- However, know that visibility and action are not equivalent: “Even though [cloud efficiency] is a core tenant of Microsoft Azure Cost Management, optimization is one of the weakest features of the product. The essence of the documentation around this is that you should manually eliminate waste, without going into much detail about what is being wasted or how to eliminate it. Plus, this expects manual intervention and review of each resource without giving direct actions to eliminate the waste.”
3. Approach Role-Based Access Control (RBAC) Systematically
- “Using Azure RBAC, you can segregate duties within your team and grant only the amount of access to users that they need to perform their jobs. Instead of giving everybody unrestricted permissions in your Azure subscription or resources, you can allow only certain actions at a particular scope.”
- “Even with these specific pre-defined roles, the principle of least privilege shows that you’re almost always giving more access than is truly needed. For even more granular permissions, you can create Azure custom roles and list specific commands that can be run.”
4. Ensure you aren’t paying for orphaned disks
- “When you delete a virtual machine in Azure, by default, in order to protect against data loss, any disks that are attached to the VM aren’t deleted. One thing to remember is that after a VM is deleted, you will continue to pay for these “orphaned” unattached disks. In order to minimise storage costs, make sure that you identify and remove any orphaned disk resource.”
5. Tag Everything
- “Centralize tagging across your Azure environments. This enables you to discover, group and consistently tag cloud resources across your cloud providers – manually or through automated tag rules. Maintaining a consistent tagging structure allows you to see resource information from all cloud providers for enhanced governance, cost analytics and chargeback.”
6. Decipher how and when to utilize the Azure logging services
- “Logs are a major factor when it comes to successful cloud management. Azure users can access a variety of native logging services to maintain reliable and secure operations. These logging options can be broken down into three overarching types, as well as eight log categories. The granular data collected by Azure logs enables enterprises to monitor resources and helps identify potential system breaches.”
7. Know Your Serverless Options
- “Serverless computing provides a layer of abstraction that offloads maintenance of the underlying infrastructure to the cloud provider. That’s a form of workload automation in and of itself, but IT teams can take it a step further with the right tools.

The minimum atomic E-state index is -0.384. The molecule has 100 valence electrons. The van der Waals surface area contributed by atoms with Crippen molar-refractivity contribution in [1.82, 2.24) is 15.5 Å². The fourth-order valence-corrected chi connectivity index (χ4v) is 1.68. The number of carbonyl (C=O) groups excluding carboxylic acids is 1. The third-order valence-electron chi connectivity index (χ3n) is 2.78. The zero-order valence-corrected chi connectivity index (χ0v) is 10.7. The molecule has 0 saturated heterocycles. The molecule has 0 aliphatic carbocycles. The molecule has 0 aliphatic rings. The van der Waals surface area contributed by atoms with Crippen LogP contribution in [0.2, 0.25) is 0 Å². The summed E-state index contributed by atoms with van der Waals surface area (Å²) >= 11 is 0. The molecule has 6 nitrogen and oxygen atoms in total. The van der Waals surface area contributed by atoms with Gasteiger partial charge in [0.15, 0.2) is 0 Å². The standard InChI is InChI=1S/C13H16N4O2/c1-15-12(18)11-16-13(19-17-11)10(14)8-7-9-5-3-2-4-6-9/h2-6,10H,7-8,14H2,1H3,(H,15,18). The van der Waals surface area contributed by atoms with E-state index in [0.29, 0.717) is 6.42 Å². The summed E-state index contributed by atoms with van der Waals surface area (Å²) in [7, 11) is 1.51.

- Developers and admins can use a range of serverless offerings in Azure, but they need to understand how they want their workflow to operate in order to select the right services. To start, determine whether your application has its own logic to direct events and triggers, or whether that orchestration is defined by something else.”
8. API Authentication
- “APIs handle an immense amount of data, which is why it’s imperative to invest in API security. Think of authentication as an identification card that proves you are who you say you are. Although Azure Database provides a range of security features, end users are required to practice additional security measures. For example, you must manage strong credentials yourself. Active Directory is the authentication solution of choice for enterprises around the world, and the Azure-hosted version only adds to the attraction as companies continue migrating to the cloud.”
9. Ensure the VM you need is available in your location
- “Have the following 3 things in mind when choosing the location for your virtual machine:
- Place your VMs in a region close as possible to your users to improve performance and to meet any legal, compliance, or tax requirements.
- Each region has different hardware available and some configurations are not available in all regions, so this can limit your available options.
- There are price differences between locations, but if you choose to place your VM in a cheaper region it may impact negatively the performance if the region is far from your users (see point 1).”
10. Multi-Factor Authentication for all standard users
- “Businesses that don’t add extra layers of access protection – such as two-step authentication – are more susceptible to credential theft. Credential thefts are usually achieved by phishing or by planting key-logging malware on a user’s device; and it only takes one compromised credential for a cybercriminal to potentially gain access to the whole network.
- Enforcing multi-factor authentication for all users is one of the easiest – yet most effective – of the seven Azure security best practices, as it can be done via Azure Active Directory within a few minutes.”